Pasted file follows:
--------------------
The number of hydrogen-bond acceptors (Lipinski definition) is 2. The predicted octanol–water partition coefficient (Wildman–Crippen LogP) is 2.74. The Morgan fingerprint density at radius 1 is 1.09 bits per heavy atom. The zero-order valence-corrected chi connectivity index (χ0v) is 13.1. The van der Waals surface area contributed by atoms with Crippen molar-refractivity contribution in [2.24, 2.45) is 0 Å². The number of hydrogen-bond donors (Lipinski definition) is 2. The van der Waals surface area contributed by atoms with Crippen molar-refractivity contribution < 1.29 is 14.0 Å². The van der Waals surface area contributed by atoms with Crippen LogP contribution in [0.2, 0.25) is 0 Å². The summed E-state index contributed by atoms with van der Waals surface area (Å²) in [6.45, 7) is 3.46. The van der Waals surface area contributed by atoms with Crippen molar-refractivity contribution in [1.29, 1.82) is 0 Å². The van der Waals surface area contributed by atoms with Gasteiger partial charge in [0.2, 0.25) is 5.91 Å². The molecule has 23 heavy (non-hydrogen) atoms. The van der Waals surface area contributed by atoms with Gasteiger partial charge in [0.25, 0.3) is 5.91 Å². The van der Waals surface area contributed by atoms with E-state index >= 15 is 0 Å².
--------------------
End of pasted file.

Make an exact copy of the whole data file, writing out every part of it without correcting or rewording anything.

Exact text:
The number of hydrogen-bond acceptors (Lipinski definition) is 2. The predicted octanol–water partition coefficient (Wildman–Crippen LogP) is 2.74. The Morgan fingerprint density at radius 1 is 1.09 bits per heavy atom. The zero-order valence-corrected chi connectivity index (χ0v) is 13.1. The van der Waals surface area contributed by atoms with Crippen molar-refractivity contribution in [2.24, 2.45) is 0 Å². The number of hydrogen-bond donors (Lipinski definition) is 2. The van der Waals surface area contributed by atoms with Crippen molar-refractivity contribution < 1.29 is 14.0 Å². The van der Waals surface area contributed by atoms with Crippen LogP contribution in [0.2, 0.25) is 0 Å². The summed E-state index contributed by atoms with van der Waals surface area (Å²) in [6.45, 7) is 3.46. The van der Waals surface area contributed by atoms with Crippen molar-refractivity contribution in [1.29, 1.82) is 0 Å². The van der Waals surface area contributed by atoms with Gasteiger partial charge in [0.2, 0.25) is 5.91 Å². The molecule has 23 heavy (non-hydrogen) atoms. The van der Waals surface area contributed by atoms with Gasteiger partial charge in [0.25, 0.3) is 5.91 Å². The van der Waals surface area contributed by atoms with E-state index >= 15 is 0 Å².